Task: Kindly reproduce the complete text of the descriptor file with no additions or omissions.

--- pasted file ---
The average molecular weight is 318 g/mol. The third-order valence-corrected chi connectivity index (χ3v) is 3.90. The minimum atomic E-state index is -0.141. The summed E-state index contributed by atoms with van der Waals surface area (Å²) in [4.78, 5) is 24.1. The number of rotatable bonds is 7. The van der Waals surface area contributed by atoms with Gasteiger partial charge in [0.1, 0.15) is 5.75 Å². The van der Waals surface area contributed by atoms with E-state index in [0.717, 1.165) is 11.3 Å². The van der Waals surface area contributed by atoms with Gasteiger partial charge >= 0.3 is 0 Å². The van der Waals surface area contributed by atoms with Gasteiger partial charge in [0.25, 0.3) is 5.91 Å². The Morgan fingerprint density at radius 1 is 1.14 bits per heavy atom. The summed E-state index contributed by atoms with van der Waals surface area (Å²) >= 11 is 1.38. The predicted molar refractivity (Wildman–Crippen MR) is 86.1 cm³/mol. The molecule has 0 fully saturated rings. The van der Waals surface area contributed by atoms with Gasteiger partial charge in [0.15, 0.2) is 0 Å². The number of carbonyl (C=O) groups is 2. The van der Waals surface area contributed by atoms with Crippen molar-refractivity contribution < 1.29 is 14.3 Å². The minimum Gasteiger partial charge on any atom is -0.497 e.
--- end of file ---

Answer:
The average molecular weight is 318 g/mol. The third-order valence-corrected chi connectivity index (χ3v) is 3.90. The minimum atomic E-state index is -0.141. The summed E-state index contributed by atoms with van der Waals surface area (Å²) in [4.78, 5) is 24.1. The number of rotatable bonds is 7. The van der Waals surface area contributed by atoms with Gasteiger partial charge in [0.1, 0.15) is 5.75 Å². The van der Waals surface area contributed by atoms with E-state index in [0.717, 1.165) is 11.3 Å². The van der Waals surface area contributed by atoms with Gasteiger partial charge >= 0.3 is 0 Å². The van der Waals surface area contributed by atoms with Gasteiger partial charge in [0.25, 0.3) is 5.91 Å². The Morgan fingerprint density at radius 1 is 1.14 bits per heavy atom. The summed E-state index contributed by atoms with van der Waals surface area (Å²) >= 11 is 1.38. The predicted molar refractivity (Wildman–Crippen MR) is 86.1 cm³/mol. The molecule has 0 fully saturated rings. The van der Waals surface area contributed by atoms with Gasteiger partial charge in [0.15, 0.2) is 0 Å². The number of carbonyl (C=O) groups is 2. The van der Waals surface area contributed by atoms with Crippen molar-refractivity contribution < 1.29 is 14.3 Å². The minimum Gasteiger partial charge on any atom is -0.497 e.